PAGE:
I applaud and thank the Biden administration and this congress for their bipartisan effort because while it’s very complex and perhaps not easily understood, it’s vitally important to the U.S. economy and will help to retain trillions of dollars of economic expansion and national security interests over the short and long term.
I recently interviewed Keith Krach. He was the undersecretary of state in the Trump administration and a key architect of the CHIPS Act. (CHIPS stands for “Creating Helpful Incentives to Produce Semiconductors,” but the act goes beyond computer components.) Krach was saying we’ve got to find a way to keep technology developed in the United States from going overseas. And he was saying in particular, China. I don’t think that’s really a danger in Nantero’s case. Right?
Carbon nanotubes are one of the few natural semiconductor elements in existence. Several companies, including most famously IBM, had CNT programs but have given up. People who write us off say, “if IBM couldn’t figure it out, then you guys certainly can’t.” We’re doing something completely different than what they did. As I understand it, they were trying to align individual tubes or at least make specific directional alignments of tubes that was just too hard. We find conductive pathways through a mesh of tubes within an aqueous slurry that’s spread out over the wafer, and we have proven that. Several companies have been very impressed with what we’re doing, and we hope to announce some of our significant strategic engagements coming up.
In regard your question about China, you’ll find CNTs on corporate roadmaps usually for transistors. It’s largely understood that CNTs will offer the best opportunity to create a perfectly linear transistor, but ultimately everybody thinks that’s 10 years down the line. That would be somewhat of a “holy grail” for transistors. Here’s the interesting thing, however. Our thin–film CNTs spread out uniformly over a 12–inch wafer, and we have perfected that process to create a very beautiful blue coating that we’re now using to build transistors. We have a program with Purdue University, under Joerg Appenzeller, where we’re building transistors. Purdue has been a really great partner, and we’re very appreciative of their leadership. CNT transistors may not be so far away as everyone thinks.
Analog Devices and SkyWater have been working with MIT to commercialize carbon nanotube technology. How do these companies stack up?
From what I have heard, we’re far in advance of where they are. From my year with Nantero, I have been unbelievably impressed. Nantero has already solved many of the issues they are running into with the work at MIT. It’s my assessment that Nantero has an “embarrassment of riches” with what it has accomplished in fab.
At this point, how has Nantero commercialized CNTs?
Nantero is engaged with Fujitsu on a milestone–based performance program for a chip that would ultimately lead to licensing revenue for Nantero. While our company focus is now to build our own chips and get away from licensing, we’re honoring this prior commitment. Five years of uninterrupted development within a high–quality fab has given us extremely important data. Fujitsu has advertised that our technology is aimed to merge within their ferroelectric business line.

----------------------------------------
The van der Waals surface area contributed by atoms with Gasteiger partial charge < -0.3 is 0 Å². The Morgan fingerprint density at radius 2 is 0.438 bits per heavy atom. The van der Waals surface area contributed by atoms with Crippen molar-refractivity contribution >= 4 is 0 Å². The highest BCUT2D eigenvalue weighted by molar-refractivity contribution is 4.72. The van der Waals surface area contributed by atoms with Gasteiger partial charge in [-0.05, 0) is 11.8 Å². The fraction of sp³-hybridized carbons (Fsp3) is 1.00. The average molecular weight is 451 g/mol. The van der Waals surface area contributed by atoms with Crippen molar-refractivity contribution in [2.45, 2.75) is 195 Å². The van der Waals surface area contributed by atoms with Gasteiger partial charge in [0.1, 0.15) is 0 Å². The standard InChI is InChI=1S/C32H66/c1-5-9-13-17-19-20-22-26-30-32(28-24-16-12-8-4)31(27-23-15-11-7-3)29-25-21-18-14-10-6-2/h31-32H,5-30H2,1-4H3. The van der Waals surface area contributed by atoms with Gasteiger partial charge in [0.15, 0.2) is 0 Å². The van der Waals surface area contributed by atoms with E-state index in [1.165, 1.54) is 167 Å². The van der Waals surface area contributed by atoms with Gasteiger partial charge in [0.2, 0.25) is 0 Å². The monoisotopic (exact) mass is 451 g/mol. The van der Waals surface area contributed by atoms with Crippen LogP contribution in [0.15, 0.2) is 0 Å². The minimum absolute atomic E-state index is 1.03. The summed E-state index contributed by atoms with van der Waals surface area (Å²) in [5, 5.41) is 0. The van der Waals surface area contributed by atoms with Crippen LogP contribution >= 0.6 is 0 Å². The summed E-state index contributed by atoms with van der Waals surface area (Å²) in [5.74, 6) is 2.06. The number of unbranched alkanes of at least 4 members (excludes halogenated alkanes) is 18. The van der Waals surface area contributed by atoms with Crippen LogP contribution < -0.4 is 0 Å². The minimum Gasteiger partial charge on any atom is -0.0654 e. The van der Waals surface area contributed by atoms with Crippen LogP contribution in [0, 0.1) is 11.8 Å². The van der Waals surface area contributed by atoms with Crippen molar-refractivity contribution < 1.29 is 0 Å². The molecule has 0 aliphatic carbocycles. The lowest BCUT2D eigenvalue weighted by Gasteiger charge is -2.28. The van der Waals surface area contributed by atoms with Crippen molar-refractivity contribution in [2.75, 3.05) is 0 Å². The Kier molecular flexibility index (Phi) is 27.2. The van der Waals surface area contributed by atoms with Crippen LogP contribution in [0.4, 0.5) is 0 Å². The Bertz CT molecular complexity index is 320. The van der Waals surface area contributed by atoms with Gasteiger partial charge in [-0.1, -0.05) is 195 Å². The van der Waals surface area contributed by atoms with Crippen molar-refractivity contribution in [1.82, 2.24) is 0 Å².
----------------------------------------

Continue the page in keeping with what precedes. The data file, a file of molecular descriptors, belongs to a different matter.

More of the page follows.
This project was supposed to have been delivered in 2019. This was a problem with the licensing business previously held by Nantero, as they had financial difficulty in meeting the R&D spend necessary to hit the milestones as defined by Fujitsu. When I came in as CEO, we started funding the development again and are back on target with an extended timeline.
The U.S. government has employed the use of NRAM for several applications, especially in space. Lockheed Martin purchased the rights from Nantero to pursue government business a long time ago, and so I am not certain of all the applications, but I do know from my work with Honeycomb that NRAM has had success within these small–batch applications.
Nantero has had working chips for decades. Filling small batch requests from Lockheed or anyone else hasn’t been a problem; we can easily find working parts on a wafer and fill orders for niche applications. The real challenge for a commercial memory company is getting six-sigma yield. If you must throw away 20% of your chips (not including edge chips), you aren’t going to be competitive.
The new company focus is building what we know we can do. We know exactly the heartbeat of NRAM, what it’s capable of, what we need to do with a controller outside the memory cell. We’re going to push that into the marketplace.
How soon is that going to happen?
We have an engagement. We have a foundry lined up. We haven’t signed documents just yet as the CHIPS Act possibilities aren’t decided, and those dynamics could drastically change any business agreement. We also have base wafer commitments coming from one of the big foundries in the U.S. We have aligned a program that will have us to market with our own competitive CNT memory chip in 24 months.
Is Nantero profitable? It’s not public. So, it’s kind of hard to see the financial information, all that sort of stuff.